Apply now to be an Entrepreneur 360™ company. Let us tell the world your success story.
Get Started »
It’s important to find value in your job — it’s where you spend at least 40 hours of your week. And whether you’re the CEO of a company or an entry-level employee, everyone should feel like their job has purpose. Angela Felix reminds us that whatever you do for a living, you should always do your best and feel good about it too.
Felix is a tech support worker for Blue Cross Blue Shield in Arizona. She spends a majority of her day on the phone assisting customers — much of the time, frustrated customers. And while being on the help desk doesn’t get the best reputation as it involves solving other people’s problems, handling angry customers and keeping your cool, Felix finds her job inspiring and rewarding. And if you’ve got that kind of mindset, you can pretty much do anything.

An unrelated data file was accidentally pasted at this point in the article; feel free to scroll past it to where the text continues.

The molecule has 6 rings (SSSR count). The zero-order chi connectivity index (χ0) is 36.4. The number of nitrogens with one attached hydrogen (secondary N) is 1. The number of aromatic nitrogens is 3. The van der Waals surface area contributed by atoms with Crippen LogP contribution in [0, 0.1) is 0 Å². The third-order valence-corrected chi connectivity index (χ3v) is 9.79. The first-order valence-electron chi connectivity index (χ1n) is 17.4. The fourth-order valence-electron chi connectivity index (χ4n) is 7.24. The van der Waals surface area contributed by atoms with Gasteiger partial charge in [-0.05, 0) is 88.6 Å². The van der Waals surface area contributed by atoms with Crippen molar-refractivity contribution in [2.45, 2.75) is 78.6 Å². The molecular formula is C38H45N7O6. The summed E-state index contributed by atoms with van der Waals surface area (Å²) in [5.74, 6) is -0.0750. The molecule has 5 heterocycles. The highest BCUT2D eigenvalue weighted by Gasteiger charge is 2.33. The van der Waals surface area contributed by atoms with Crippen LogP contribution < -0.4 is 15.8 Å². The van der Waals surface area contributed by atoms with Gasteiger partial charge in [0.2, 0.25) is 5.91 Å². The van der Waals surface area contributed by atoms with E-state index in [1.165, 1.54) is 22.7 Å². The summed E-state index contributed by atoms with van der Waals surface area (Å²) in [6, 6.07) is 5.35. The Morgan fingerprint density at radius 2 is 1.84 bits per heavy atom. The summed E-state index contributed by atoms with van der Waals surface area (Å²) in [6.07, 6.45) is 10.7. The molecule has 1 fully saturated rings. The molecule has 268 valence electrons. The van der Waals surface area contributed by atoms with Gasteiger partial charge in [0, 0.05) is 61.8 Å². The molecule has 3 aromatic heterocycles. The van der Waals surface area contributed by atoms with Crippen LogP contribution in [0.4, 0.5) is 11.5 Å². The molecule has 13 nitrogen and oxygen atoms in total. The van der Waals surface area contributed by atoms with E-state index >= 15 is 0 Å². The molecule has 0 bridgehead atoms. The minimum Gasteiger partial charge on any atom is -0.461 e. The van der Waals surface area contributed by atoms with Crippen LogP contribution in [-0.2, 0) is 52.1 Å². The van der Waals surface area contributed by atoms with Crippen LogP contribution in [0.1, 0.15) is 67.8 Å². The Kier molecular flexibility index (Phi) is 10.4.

Image credit: Angela Felix | Linkedin
After someone insulted Felix’s job, she defended her title because hey — she loves what she does. To Felix, her job isn’t getting yelled at by angry customers, it’s about solving problems and helping people.
She took to LinkedIn to come back at the person who tried to take a stab at her career.
“I had someone recently make a jab at my job title, calling my Help Desk Lead role a ‘little beetle bailey help desk job.’
“It bothered me and I found myself trying to justify why I’m almost 40 and not in a management or director-level role in IT after 13 years. This is why.
“I love what I do. Do I like resetting passwords for the same folks every day? No. But I do love the sound of relief after I have. I’m grateful I’m the first person people reach out to when they don’t know what to do. I like knowing people feel they can count on me to get the job done right the first time. I’m blessed enough to be trusted by my company with access to just about any application we have, and I’m thankful my team respects me enough to hang on for the ride. So…so what I have a ‘beetle bailey help desk job.’ At least I find value in people and not titles.”